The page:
Lesson Plan

Lesson 1: Understanding the Context of Modernist Poetry

Portrait of Virginia Woolf, a British author and feminist.
Photo caption

Portrait of Virginia Woolf, a British author and feminist.

"The English novelist Virginia Woolf declared that human nature underwent a fundamental change 'on or about December 1910.' The statement testifies to the modern writer's fervent desire to break with the past, rejecting literary traditions that seemed outmoded and diction that seemed too genteel to suit an era of technological breakthroughs and global violence."

—from the EDSITEment-reviewed Academy of American PoetsThe Modernist Revolution: Make It New

Understanding the context of literary modernism (specifically, modernist poetry) is important for students before they analyze modernist texts themselves. To that end, this lesson enables students to explore and consider the forces that prompted such a “fundamental change” in human nature. In this lesson, students will explore the rise of cities; profound technological changes in transportation, architecture, and engineering; a rising population that engendered crowds and chaos in public spaces; factory life; and the aftermath of WWI. Students will begin to understand how these influential factors contributed to making individuals feel less unique and more alienated, fragmented, and at a loss in their daily lives and larger worlds.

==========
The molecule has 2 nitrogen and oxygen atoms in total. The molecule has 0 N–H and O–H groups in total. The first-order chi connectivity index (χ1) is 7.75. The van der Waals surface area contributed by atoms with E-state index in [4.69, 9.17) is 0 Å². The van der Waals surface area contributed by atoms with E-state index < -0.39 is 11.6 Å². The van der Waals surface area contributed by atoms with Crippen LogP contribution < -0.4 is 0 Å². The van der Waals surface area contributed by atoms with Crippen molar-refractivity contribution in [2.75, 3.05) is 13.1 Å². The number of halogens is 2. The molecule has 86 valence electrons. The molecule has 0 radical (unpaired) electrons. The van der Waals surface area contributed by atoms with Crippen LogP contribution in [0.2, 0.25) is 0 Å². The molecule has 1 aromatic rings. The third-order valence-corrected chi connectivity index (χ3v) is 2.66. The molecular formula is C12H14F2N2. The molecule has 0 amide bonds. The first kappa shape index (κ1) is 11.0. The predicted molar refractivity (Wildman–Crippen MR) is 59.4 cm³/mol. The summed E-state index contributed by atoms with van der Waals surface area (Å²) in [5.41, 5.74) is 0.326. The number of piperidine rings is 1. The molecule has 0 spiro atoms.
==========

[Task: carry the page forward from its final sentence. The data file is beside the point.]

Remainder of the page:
Guiding Questions

What are several historical, social, and cultural forces that prompted the modernist movement?

What were the effects of these influential factors? 

Learning Objectives

Students will understand the historical, social, and cultural context of modernism at large.